We believe it has never been suggested that national differences in intelligence might play some role in national differences in economic development. It is widely assumed that the peoples of all nations have the same average level of intelligence. For instance, Kofi Annan, the United Nations Secretary General, asserted in April2000 that intelligence “is one commodity equally distributed among the world’s people” (Hoyos and Littlejohns, 2000 ). It is known in psychology that this is incorrect and that there are large differences in average levels of intelligence between different nations. Reviews of the literature have shown that in relation to average IQs of 100 in Britain and the United States, the peoples of north east Asia have average IQs of around 105 and the peoples of sub-Saharan Africa have average IQs of around 70 (Lynn, 1991).

In view of these differences, it seems a reasonable hypothesis that national differences in intelligence may be a factor contributing to national differences in wealth. This is a promising hypothesis for two reasons. First, it is well established that intelligence is a determinant of earnings among individuals; and second, several studies have shown that the intelligence of groups is related to their average earnings. The earlier American research literature, up to 1970, on the relationship of intelligence to earnings among individuals was summarized by Jencks (1972) who concluded that the best estimate was expressed by a correlation of .35. Later studies have confirmed this conclusion. Brown and Reynolds (1995) examined the relation between IQ measured in early adulthood and earnings approximately 12 years later for samples of 24,819 whites and 4,008 blacks and reported correlations of .327 and .126, respectively.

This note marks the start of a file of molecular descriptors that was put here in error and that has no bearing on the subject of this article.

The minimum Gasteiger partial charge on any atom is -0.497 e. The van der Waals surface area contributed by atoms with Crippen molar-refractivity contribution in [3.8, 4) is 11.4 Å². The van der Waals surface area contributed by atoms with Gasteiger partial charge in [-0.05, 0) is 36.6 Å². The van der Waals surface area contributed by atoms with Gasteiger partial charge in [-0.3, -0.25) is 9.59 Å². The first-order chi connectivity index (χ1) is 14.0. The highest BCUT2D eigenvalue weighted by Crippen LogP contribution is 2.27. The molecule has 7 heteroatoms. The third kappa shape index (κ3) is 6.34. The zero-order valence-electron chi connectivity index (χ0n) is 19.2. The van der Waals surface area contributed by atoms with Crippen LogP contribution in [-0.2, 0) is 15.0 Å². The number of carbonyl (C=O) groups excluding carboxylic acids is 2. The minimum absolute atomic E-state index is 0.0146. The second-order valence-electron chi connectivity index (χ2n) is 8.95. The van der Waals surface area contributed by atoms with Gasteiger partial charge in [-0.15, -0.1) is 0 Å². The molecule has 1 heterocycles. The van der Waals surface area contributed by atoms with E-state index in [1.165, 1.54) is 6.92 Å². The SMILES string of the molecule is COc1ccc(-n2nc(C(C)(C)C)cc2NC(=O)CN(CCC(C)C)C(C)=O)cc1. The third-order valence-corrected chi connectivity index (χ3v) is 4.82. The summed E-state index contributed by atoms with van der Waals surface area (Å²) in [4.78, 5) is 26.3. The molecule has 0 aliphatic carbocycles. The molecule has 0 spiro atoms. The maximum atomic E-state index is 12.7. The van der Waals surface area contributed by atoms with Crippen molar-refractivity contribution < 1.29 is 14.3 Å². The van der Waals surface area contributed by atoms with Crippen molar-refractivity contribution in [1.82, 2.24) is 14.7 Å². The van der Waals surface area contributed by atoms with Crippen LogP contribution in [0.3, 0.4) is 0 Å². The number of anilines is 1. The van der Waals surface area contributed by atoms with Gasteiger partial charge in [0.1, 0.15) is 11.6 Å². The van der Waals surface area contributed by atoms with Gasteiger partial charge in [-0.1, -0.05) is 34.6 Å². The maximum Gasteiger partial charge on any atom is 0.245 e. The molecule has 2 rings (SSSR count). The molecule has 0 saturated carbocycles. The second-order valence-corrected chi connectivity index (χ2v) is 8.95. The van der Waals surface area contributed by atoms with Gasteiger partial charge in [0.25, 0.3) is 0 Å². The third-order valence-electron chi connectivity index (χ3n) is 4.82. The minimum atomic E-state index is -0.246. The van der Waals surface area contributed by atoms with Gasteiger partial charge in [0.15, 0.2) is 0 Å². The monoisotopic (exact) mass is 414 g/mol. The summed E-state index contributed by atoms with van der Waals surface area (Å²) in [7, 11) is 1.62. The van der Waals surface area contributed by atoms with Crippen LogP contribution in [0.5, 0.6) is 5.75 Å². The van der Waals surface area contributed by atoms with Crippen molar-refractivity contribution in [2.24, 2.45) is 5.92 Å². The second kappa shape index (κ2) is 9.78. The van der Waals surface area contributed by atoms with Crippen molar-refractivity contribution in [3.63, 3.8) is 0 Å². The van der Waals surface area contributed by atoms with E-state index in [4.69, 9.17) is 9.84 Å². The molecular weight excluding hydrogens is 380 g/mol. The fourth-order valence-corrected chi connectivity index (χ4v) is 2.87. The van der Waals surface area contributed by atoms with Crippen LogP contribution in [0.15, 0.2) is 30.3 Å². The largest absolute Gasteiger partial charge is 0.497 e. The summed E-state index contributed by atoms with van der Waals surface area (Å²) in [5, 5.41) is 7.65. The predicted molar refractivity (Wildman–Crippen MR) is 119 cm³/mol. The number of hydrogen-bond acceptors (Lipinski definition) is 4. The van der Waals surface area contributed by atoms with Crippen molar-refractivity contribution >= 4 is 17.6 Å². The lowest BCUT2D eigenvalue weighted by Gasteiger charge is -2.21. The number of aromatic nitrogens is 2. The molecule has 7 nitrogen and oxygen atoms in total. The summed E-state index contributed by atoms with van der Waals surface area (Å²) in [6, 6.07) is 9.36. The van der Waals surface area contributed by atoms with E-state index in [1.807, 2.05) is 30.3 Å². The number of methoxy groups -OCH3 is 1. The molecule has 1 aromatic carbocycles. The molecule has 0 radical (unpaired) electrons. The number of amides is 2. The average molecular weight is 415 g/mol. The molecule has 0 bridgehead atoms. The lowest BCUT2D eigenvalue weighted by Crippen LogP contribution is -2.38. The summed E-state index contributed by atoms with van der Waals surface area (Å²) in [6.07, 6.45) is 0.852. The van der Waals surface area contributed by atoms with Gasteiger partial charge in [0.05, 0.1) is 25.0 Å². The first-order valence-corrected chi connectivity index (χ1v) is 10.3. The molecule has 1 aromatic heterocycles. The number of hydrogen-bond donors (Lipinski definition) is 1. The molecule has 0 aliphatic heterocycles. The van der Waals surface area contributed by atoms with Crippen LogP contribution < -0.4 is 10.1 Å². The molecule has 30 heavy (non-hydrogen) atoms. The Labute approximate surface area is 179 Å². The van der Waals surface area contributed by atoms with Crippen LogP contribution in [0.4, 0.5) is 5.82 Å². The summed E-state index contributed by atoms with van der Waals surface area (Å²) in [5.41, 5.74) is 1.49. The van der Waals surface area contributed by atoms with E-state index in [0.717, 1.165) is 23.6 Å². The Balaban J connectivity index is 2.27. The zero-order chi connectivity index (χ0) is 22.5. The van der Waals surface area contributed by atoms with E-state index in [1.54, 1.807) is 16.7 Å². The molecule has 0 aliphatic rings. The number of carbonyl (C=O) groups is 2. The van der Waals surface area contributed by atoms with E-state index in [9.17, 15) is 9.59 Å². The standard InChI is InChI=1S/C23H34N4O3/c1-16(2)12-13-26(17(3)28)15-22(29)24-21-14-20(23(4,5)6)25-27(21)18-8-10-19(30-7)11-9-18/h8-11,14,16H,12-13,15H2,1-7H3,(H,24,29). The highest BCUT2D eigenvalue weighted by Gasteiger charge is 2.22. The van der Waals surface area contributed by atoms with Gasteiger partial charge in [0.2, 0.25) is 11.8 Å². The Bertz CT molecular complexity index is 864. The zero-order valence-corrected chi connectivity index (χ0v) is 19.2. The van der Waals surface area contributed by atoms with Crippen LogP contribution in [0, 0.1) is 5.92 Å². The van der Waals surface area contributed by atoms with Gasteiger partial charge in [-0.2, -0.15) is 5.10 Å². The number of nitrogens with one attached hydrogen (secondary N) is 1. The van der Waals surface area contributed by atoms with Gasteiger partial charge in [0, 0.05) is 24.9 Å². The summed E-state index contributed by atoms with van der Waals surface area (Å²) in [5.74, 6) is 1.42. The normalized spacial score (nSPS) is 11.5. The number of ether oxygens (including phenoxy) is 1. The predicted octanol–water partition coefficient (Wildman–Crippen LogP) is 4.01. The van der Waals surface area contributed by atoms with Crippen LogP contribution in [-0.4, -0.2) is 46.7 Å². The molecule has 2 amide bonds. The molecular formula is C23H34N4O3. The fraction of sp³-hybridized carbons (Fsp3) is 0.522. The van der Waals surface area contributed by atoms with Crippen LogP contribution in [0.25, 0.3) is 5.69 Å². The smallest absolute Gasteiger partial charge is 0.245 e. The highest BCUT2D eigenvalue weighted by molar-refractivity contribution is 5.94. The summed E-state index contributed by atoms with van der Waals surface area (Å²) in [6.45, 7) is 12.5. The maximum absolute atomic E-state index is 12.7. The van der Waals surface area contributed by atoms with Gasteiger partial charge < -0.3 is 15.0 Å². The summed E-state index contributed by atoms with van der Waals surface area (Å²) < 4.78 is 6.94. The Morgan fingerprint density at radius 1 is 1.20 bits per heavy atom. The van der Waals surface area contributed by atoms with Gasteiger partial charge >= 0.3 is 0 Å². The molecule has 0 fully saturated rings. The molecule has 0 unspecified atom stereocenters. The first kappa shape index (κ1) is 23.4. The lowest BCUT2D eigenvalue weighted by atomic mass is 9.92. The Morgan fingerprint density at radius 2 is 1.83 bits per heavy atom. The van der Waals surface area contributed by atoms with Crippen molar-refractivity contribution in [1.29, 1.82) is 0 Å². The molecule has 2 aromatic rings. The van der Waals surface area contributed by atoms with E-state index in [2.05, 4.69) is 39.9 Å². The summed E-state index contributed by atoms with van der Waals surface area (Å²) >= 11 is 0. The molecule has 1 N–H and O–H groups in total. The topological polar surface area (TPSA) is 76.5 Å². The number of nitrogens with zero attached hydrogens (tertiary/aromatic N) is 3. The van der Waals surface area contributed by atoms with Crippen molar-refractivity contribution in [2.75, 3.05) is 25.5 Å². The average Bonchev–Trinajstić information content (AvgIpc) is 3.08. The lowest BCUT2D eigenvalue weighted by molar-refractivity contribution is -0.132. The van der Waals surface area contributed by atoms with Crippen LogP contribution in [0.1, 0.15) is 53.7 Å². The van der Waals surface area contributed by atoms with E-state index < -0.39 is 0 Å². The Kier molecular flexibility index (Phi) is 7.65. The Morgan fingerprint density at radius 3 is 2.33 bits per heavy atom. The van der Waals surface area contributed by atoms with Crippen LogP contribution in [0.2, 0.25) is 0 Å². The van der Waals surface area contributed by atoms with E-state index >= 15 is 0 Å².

Hunter and Hunter (1984) report correlations between .25 and .60 for different types of occupations. Murray (1998) has examined the National Longitudinal Study of Youth sample for the relation between IQ measured in adolescence and income in the late twenties to mid-thirties and found a correlation of .37. Most students of this question have concluded that IQ is a cause of income because IQs are established quite early in childhood and predict incomes achieved in adulthood (Duncan, Featherman and Duncan, 1972; Jensen, 1998). It is estimated by Li (1975) that childhood IQ is correlated .83 with adult IQ. The relation between childhood IQ and adult income is present when parental socio-economic status is controlled (Duncan, Featherman and Duncan, 1972; Jencks, 1979).

The positive association between IQ and income among individuals led to the expectation that there would be positive associations between the average IQs of groups and their average earnings. We believe that the existence of such an association was first reported by Davenport and Remmers (1950) in a study in which the population units were the states of the United States. They obtained IQ scores from tests administered in 1943 to more than 300,000 young men in high schools and colleges as part of selection for placement in training programs for the armed services. The test was composed of verbal, mathematical and scientific items and was described as “a combination of a group intelligence test and a general educational achievement test” (p. 110). They calculated the average score for each state, examined this in relation to the state’s per capita income and found a correlation of .81.